Theft To Cost TGT $500 Million
Beyond macroeconomic challenges, we continue to contend with significant headwinds caused by inventory shrink, building on a worsening trend that emerged last year. While shrink can be driven by multiple factors, theft and organized retail crime are increasingly urgent issues impacting the team and our guests and other retailers. The problem affects all of us, limiting product availability, creating a less convenient shopping experience, and putting our team and guests in harm’s way.
The unfortunate fact is violent incidents are increasing at our stores and across the entire retail industry. And when products are stolen, simply put, they’re no longer available for our guests who depend on them. And left unchecked, theft and organized retail crime degrade the communities we call home. As we work to address the problem, the safety of our guests and our team members will always be our primary concern.
As a result, we are engaged in a variety of mitigation efforts, which begin with significant resource investments to protect our team and our guests. In addition, we’re installing fixtures to protect merchandise and adjusting our assortment in affected stores.
Beyond safety concerns, worsening shrink rates are putting significant pressure on our financial results. More specifically, based on the results we’ve seen so far this year, we expect that shrink will reduce our profitability by more than half a billion dollars compared with last year.
And while we’re doing all we can to address the problem, it’s an industry and community issue that can’t be solved by a single retailer. That’s why we’re actively collaborating with legislators, law enforcement, and retail industry partners to advocate for public policy solutions to combat organized retail crime.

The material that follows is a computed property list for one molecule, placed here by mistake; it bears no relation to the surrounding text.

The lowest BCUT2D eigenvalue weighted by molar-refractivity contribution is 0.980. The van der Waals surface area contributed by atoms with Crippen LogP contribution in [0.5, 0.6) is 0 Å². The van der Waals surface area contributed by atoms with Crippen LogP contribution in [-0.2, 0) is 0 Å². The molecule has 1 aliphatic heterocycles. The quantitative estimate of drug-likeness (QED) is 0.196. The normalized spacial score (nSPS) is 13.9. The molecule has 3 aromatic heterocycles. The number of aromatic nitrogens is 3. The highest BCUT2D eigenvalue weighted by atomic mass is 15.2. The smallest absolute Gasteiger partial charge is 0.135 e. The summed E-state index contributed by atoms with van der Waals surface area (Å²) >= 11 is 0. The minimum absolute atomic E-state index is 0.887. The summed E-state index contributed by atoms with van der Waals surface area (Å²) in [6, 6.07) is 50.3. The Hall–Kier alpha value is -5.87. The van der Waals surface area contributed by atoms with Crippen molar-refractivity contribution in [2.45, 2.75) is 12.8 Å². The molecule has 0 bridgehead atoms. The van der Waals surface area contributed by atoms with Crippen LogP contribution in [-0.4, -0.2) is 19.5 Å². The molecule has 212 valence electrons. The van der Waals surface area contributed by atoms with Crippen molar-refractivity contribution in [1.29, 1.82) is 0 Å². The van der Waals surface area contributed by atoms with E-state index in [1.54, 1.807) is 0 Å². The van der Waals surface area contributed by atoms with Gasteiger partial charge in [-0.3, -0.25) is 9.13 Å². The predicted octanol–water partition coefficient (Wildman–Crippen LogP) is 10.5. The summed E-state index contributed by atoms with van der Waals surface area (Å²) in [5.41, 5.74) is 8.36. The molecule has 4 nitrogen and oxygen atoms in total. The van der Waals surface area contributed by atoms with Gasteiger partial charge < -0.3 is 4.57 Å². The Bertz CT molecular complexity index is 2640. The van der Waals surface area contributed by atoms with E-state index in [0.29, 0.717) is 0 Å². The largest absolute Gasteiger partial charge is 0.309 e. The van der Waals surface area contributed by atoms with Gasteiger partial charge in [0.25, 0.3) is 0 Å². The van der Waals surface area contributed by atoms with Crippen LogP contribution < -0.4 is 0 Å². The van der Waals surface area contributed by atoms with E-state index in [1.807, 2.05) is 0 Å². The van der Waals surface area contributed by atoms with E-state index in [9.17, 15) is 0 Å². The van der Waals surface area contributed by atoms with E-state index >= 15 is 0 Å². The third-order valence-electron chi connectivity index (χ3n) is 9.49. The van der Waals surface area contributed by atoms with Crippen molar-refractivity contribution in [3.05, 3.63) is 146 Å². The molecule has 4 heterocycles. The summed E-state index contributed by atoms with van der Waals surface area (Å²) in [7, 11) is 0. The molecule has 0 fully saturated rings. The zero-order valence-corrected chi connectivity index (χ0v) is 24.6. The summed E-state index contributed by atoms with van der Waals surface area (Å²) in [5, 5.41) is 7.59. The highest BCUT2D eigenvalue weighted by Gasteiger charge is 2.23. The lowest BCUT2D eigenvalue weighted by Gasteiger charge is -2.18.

As we communicate with those partners, we emphasize that we’re focused on keeping our stores open in the markets where problems are occurring. Our stores create jobs, serve local shoppers, and act as critical hubs in communities across the country, and we’ll continue to do everything in our power to keep our doors open. At the same time, we’ll be closely monitoring the safety of our team and guests as well as the financial impact to our business as we determine the right path forward at Target.
More and more lately I’ve noticed merchandise being locked up at drug stores. When I was in Las Vegas last December, I went into a CVS in which almost everything was behind locked hard plastic doors. Apparently a bunch of shoplifters the cashier had just chased away told him they were going to sue the company for preventing them from stealing.
I was reminded of that when I was just reading through Target’s (TGT) conference call transcript from yesterday morning. Because CEO Brian Cornell devoted a good portion of his prepared comments to the issue of theft. I’ve never seen this before. In addition to costing TGT $500 million more this year than last, this is obviously a safety issue.
A few weeks ago a shoplifter at a Walgreen’s in San Francisco brazenly tried to walk right past a security guard. The security guard used force to stop him and eventually ended up shooting him. It’s scary to think that any time you enter a CVS, Walmart or Target, you are potentially at risk of getting in the middle of a crime.